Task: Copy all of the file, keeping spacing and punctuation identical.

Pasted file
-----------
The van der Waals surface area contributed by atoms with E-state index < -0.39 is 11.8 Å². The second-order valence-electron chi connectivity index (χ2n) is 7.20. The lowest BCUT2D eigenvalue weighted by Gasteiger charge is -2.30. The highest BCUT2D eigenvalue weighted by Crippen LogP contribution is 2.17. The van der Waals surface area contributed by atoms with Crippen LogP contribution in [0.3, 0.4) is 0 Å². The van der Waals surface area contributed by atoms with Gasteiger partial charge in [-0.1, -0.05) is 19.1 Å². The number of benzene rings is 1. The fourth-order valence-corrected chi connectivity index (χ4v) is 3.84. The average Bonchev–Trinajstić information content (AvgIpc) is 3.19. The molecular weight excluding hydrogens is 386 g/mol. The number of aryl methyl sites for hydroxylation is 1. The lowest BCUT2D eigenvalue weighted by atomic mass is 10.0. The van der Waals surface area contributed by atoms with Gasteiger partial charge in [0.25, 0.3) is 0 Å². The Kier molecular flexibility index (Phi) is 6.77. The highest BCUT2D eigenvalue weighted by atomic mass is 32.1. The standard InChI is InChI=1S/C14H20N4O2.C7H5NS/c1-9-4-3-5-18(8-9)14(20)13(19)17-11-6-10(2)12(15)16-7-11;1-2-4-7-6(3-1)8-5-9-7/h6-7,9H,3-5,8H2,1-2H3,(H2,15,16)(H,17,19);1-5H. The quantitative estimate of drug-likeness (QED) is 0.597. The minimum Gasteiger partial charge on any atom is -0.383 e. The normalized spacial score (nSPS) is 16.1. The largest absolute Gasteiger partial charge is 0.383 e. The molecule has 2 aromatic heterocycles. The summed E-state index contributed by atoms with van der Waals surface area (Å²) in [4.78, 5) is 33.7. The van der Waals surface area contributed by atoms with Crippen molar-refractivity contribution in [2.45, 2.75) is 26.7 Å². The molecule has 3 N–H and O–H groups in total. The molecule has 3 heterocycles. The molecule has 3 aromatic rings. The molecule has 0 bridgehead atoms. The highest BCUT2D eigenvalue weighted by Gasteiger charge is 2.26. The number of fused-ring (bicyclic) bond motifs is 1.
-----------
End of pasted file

The van der Waals surface area contributed by atoms with E-state index < -0.39 is 11.8 Å². The second-order valence-electron chi connectivity index (χ2n) is 7.20. The lowest BCUT2D eigenvalue weighted by Gasteiger charge is -2.30. The highest BCUT2D eigenvalue weighted by Crippen LogP contribution is 2.17. The van der Waals surface area contributed by atoms with Crippen LogP contribution in [0.3, 0.4) is 0 Å². The van der Waals surface area contributed by atoms with Gasteiger partial charge in [-0.1, -0.05) is 19.1 Å². The number of benzene rings is 1. The fourth-order valence-corrected chi connectivity index (χ4v) is 3.84. The average Bonchev–Trinajstić information content (AvgIpc) is 3.19. The molecular weight excluding hydrogens is 386 g/mol. The number of aryl methyl sites for hydroxylation is 1. The lowest BCUT2D eigenvalue weighted by atomic mass is 10.0. The van der Waals surface area contributed by atoms with Gasteiger partial charge in [0.25, 0.3) is 0 Å². The Kier molecular flexibility index (Phi) is 6.77. The highest BCUT2D eigenvalue weighted by atomic mass is 32.1. The standard InChI is InChI=1S/C14H20N4O2.C7H5NS/c1-9-4-3-5-18(8-9)14(20)13(19)17-11-6-10(2)12(15)16-7-11;1-2-4-7-6(3-1)8-5-9-7/h6-7,9H,3-5,8H2,1-2H3,(H2,15,16)(H,17,19);1-5H. The quantitative estimate of drug-likeness (QED) is 0.597. The minimum Gasteiger partial charge on any atom is -0.383 e. The normalized spacial score (nSPS) is 16.1. The largest absolute Gasteiger partial charge is 0.383 e. The molecule has 2 aromatic heterocycles. The summed E-state index contributed by atoms with van der Waals surface area (Å²) in [4.78, 5) is 33.7. The van der Waals surface area contributed by atoms with Crippen molar-refractivity contribution in [2.45, 2.75) is 26.7 Å². The molecule has 3 N–H and O–H groups in total. The molecule has 3 heterocycles. The molecule has 3 aromatic rings. The molecule has 0 bridgehead atoms. The highest BCUT2D eigenvalue weighted by Gasteiger charge is 2.26. The number of fused-ring (bicyclic) bond motifs is 1.